Taffa's memoir follows a chronological line, which traces her own childhood maturation. While personal change intersects with doggedly researched intergenerational dimensions of “post-apocalyptic difficulties we were enduring” (200) as a family with heritages including Laguna Pueblo, Quechan (Yuma), Shoshone-Paiute, and Spanish and Genízaro (kidnapped and enslaved Native persons engulfed by Spanish colonialism).

Taffa’s story of persistent harms by gaslighting institutions and policies rooted in genocidal intentions of Spanish and other European colonizers and of persistent Indigenous survival and collective continuance is an if not "the" iconic American one (16). While to stay alive, personally, Taffa is driven to puzzle together – and, gratefully, share – history that has been structurally rent, grossly simplified, lied about, and buried by colonial-assimilationist policies like white-washed, hegemonic school and church programming and Native relocation policies tearing apart kinship and ceremony and imposing shame. Taffa, for instance, inherits “two versions of oppression” internalized by her parents (142) – her “light-skinned” Spanish/Genízaro mom’s “inferiority complex with whites” and her darker-skinned Laguna-Quechan-Paiute dad’s feelings of lower status as a displaced “breed” of “mixed tribe” compared with “full-blood” Diné (Navajo) (26).

If nostalgia is its forebear, anger feels like a living heart in Taffa’s memoir, one who fleshes out into full-blown “rage...against the fear this country has of its own history” (209). This rage, for a season, turns inward with its underlying pain of violent injustice – of broken treaties, thefts, muzzlings, and/or woundings of the very conditions of home – of land, kin, identity and belonging, norms of “success,” truths of languages and stories, and of Quechan dream traditions – and almost, but, gratefully, does not kill the author. The need to reassemble herself with the courage to replace shame with self-love and to attune with ancestral undercurrents of reconnective strength and lands’ music, wherever she may be – longing for the desert and dwelling within it – is steadying.

I do not feel, as a white settler, alienated by her story, as she hoped we would not (16). Rather, I resonate with the lasting tones of Taffa’s just anger alongside celebration. I feel invited into my own nostalgia to see, with clarity, my need to unweave personal home-longing from complicity with systemic home-taking. I feel called into solidarity with Taffa’s light flooding the still- “too many dark corners in America “(16) and into better worlds-making.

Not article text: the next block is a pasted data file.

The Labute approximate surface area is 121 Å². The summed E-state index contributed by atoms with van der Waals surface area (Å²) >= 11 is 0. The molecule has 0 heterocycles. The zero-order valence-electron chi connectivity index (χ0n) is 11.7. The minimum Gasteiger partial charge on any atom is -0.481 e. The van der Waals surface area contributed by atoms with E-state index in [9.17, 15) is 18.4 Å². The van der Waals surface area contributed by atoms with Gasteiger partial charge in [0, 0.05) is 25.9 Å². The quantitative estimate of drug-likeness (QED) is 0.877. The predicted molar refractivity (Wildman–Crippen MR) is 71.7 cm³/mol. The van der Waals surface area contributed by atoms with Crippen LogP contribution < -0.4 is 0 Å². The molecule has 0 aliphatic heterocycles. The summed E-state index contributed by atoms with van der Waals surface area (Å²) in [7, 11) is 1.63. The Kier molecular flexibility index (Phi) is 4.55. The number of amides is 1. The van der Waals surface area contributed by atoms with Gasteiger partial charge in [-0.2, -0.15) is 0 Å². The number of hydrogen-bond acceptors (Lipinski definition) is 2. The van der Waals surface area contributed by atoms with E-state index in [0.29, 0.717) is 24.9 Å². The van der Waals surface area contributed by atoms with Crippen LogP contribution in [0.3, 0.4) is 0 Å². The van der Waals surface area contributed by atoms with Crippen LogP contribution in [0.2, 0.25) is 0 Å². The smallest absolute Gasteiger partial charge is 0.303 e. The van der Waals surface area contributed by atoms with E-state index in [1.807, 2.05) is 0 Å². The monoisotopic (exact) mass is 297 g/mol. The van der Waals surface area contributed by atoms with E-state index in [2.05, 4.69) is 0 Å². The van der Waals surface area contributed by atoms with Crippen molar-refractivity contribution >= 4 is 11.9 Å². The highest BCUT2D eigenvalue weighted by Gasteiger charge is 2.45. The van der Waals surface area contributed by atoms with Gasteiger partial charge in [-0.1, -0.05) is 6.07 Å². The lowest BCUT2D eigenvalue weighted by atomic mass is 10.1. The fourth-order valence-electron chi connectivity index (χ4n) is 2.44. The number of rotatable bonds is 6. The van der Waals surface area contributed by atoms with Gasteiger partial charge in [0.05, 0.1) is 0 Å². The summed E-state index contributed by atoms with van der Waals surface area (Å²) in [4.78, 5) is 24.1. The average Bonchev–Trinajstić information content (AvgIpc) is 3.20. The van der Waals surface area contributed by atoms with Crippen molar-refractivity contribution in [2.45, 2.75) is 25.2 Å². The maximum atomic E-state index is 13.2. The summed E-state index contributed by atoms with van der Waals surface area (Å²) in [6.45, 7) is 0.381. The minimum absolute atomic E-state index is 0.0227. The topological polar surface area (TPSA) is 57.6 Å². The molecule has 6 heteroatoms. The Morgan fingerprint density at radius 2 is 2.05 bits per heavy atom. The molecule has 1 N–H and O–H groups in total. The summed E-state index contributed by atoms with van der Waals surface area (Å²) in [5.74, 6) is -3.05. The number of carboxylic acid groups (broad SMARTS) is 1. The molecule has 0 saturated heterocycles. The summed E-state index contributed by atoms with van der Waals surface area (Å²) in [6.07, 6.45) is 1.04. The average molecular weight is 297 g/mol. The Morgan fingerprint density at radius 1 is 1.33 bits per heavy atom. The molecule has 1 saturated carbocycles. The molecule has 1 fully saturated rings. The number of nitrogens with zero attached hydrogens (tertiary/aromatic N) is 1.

Maybe other readers of Taffa’s necessary and brilliant work will be similarly moved. I also hope that many educators will integrate Whiskey Tender into curricula across the U.S. and beyond.

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I honestly don’t know where to start on everything that I was able to learn thanks to Deborah Tafa’s personal narrative and the way that it seamlessly blends her personal story and family history with plentiful amounts of general Native American history and Native American history pertaining specifically to the American southwest. “Whisky Tender” ended up providing quite the hefty education that I immediately valued immensely, speaking as someone whose own education about indigenous Americans wasn’t so much an education as it was a nearly total lack of one. I appreciated the way that Taffa managed to expose my now-glaring knowledge gaps on numerous indigenous-related matters that I wasn’t even aware of before promptly proceeding to give me a helpful foundation to filling them in.

However, even by some miracle I had been able to go into this book already completely up to date on the aforementioned, I still would have treasured reading it all the same. It’s still a beautifully honest and open memoir about growing up and trying to navigate the sharp disconnect between a white-centric mainstream culture, the so-called American dream and her own native identity. Also, speaking as a descendant of European settlers and immigrants - the country as Taffa has lived it and as I have lived it so far are extremely different experiences (and that’s such an understatement that it almost feels like a crime). And it’s not often that I get the valuable opportunity to get at least a glimpse into this part of America, much less one so very deeply intimate.

“Whisky Tender” is definitely one of my favorite nonfiction reads of 2023, and one of my favorite reads of the year in general - and in my opinion, it’s now an absolute must-have for the shelves of my local public library and the academic library where I work.